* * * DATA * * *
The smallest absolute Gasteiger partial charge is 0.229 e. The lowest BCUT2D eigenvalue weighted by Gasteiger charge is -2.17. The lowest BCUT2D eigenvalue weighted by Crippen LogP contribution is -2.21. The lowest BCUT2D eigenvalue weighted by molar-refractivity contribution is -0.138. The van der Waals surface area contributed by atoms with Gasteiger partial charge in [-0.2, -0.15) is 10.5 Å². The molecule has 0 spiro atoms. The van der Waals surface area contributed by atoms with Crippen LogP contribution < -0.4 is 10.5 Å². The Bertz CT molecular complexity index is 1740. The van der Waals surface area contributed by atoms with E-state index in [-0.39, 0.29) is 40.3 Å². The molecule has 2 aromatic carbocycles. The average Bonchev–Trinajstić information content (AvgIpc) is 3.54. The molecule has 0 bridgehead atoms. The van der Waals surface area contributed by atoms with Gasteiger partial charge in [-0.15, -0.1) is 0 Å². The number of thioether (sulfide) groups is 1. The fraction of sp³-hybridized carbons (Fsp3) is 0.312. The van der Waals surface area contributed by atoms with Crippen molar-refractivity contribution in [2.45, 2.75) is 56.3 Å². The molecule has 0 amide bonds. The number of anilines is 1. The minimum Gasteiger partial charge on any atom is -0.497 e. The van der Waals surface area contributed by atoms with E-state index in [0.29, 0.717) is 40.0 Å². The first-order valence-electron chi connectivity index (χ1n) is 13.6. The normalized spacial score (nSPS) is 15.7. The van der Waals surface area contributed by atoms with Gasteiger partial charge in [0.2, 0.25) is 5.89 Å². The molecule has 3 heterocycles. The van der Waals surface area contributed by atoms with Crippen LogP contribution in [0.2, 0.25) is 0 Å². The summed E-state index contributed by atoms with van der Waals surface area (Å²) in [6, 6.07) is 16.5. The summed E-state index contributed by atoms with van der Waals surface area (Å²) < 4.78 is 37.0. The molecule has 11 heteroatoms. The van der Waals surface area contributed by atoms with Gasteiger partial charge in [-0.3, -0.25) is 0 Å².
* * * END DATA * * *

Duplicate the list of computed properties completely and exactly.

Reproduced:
The smallest absolute Gasteiger partial charge is 0.229 e. The lowest BCUT2D eigenvalue weighted by Gasteiger charge is -2.17. The lowest BCUT2D eigenvalue weighted by Crippen LogP contribution is -2.21. The lowest BCUT2D eigenvalue weighted by molar-refractivity contribution is -0.138. The van der Waals surface area contributed by atoms with Gasteiger partial charge in [-0.2, -0.15) is 10.5 Å². The molecule has 0 spiro atoms. The van der Waals surface area contributed by atoms with Crippen LogP contribution < -0.4 is 10.5 Å². The Bertz CT molecular complexity index is 1740. The van der Waals surface area contributed by atoms with E-state index in [-0.39, 0.29) is 40.3 Å². The molecule has 2 aromatic carbocycles. The average Bonchev–Trinajstić information content (AvgIpc) is 3.54. The molecule has 0 bridgehead atoms. The van der Waals surface area contributed by atoms with Gasteiger partial charge in [-0.15, -0.1) is 0 Å². The number of thioether (sulfide) groups is 1. The fraction of sp³-hybridized carbons (Fsp3) is 0.312. The van der Waals surface area contributed by atoms with Crippen molar-refractivity contribution in [2.45, 2.75) is 56.3 Å². The molecule has 0 amide bonds. The number of anilines is 1. The minimum Gasteiger partial charge on any atom is -0.497 e. The van der Waals surface area contributed by atoms with E-state index in [0.29, 0.717) is 40.0 Å². The first-order valence-electron chi connectivity index (χ1n) is 13.6. The normalized spacial score (nSPS) is 15.7. The van der Waals surface area contributed by atoms with Gasteiger partial charge in [0.2, 0.25) is 5.89 Å². The molecule has 3 heterocycles. The van der Waals surface area contributed by atoms with Crippen LogP contribution in [0.2, 0.25) is 0 Å². The summed E-state index contributed by atoms with van der Waals surface area (Å²) in [6, 6.07) is 16.5. The summed E-state index contributed by atoms with van der Waals surface area (Å²) < 4.78 is 37.0. The molecule has 11 heteroatoms. The van der Waals surface area contributed by atoms with Gasteiger partial charge in [-0.3, -0.25) is 0 Å².